If authors refer to, or rely upon, someone else’s information or images, provide appropriate credit in the form of references, a bibliography, endnotes or photo credits.
        References, bibliographies and endnotes should follow the format in Kate L. Turabian’s A Manual for Writers of Research Papers, Theses, and Dissertations (University of Chicago Press), which is based upon the Chicago Manual of Style.
        A bibliography or references list identifies the sources used in writing the article — not necessarily every work examined but those that were found relevant.
        Citations for personal correspondence or e-mails should be avoided, as readers will not normally have access to these sources.
        For Internet references, the complete URL (Internet address) should be cited, along with the date the page was accessed.
        Endnotes must be sequentially numbered with no repeating numbers.
        Note that, depending upon the program and the formatting, sometimes the endnote numbering and citations are “lost” when the manuscript is submitted.
        To ensure your endnotes are received, it is best to include a PDF version of the manuscript.
        Examples of a basic listing of each are shown below. Note the organization, name arrangement and punctuation used.

    8. Author Biographies

        At the end of the manuscript text, authors should provide a short paragraph (usually two to five sentences) providing brief biographical information about themselves (city and state of residence, profession, collecting specialties and/or interests), including an e-mail address that readers can use.
        An author head and shoulders photo may be included with the illustrations.

    9. Captions

        Captions, in numerical order, should follow the author biography. Captions should be brief, usually one or two sentences, and generally do not include new information that is not in the manuscript. All captions are preceded with “Figure X:” Figure is always spelled out in the caption and the manuscript.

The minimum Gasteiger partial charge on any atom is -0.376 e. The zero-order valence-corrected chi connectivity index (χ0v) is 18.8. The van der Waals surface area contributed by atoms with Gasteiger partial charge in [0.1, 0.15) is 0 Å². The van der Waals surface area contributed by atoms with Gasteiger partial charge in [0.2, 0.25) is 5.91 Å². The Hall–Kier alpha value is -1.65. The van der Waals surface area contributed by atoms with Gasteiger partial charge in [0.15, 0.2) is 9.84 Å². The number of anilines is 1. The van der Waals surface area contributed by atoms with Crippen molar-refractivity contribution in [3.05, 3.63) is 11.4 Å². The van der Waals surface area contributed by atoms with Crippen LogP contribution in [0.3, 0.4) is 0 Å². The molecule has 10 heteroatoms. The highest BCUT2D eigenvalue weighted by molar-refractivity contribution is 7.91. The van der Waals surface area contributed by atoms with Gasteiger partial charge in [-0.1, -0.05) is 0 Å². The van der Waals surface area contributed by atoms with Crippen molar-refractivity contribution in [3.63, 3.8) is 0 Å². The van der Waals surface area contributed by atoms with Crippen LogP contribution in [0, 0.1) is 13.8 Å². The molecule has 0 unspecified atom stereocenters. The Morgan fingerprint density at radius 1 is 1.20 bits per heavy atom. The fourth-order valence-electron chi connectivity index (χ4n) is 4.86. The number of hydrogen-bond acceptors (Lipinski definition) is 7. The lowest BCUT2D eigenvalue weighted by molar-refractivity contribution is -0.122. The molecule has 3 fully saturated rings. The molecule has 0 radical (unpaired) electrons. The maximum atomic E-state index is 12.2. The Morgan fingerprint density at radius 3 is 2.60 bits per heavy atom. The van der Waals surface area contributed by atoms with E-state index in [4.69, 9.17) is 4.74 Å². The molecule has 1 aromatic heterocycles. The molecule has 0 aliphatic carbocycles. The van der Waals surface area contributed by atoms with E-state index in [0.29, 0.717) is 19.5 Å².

If the illustrations are not the authors, provide an italicized photo credit at the end of the caption, i.e., (Courtesy Bill Smith) or (Courtesy Library of Congress).

    10. Tables

        Tables may be included and should be labeled in numerical order. Tables formatted in Microsoft Word or Excel usually work best.
        Complicated table formats should usually be submitted as a PDF.




        Quality illustrations are an important part of any submission.
        While scans of the original stamps and covers to be illustrated are preferred, high quality color photocopies usually reproduce well. Also, scans are preferred over digital photographs. Scanning produces much better images of stamps and covers.
        Scan stamps at 600 dpi and 100 percent of their original size. Scan covers at 300 dpi and 100 percent of their original size. Preferred formats are: .jpg, .tif, .eps, or a press quality PDF. (If you are creating a PDF file to send, be sure to select “Press Quality” from the drop down list of options. Do not select “Standard.”
        Images from the Internet or files that were created for a website should be avoided because they are usually 72 or 96 dpi, which results in poor quality reproductions.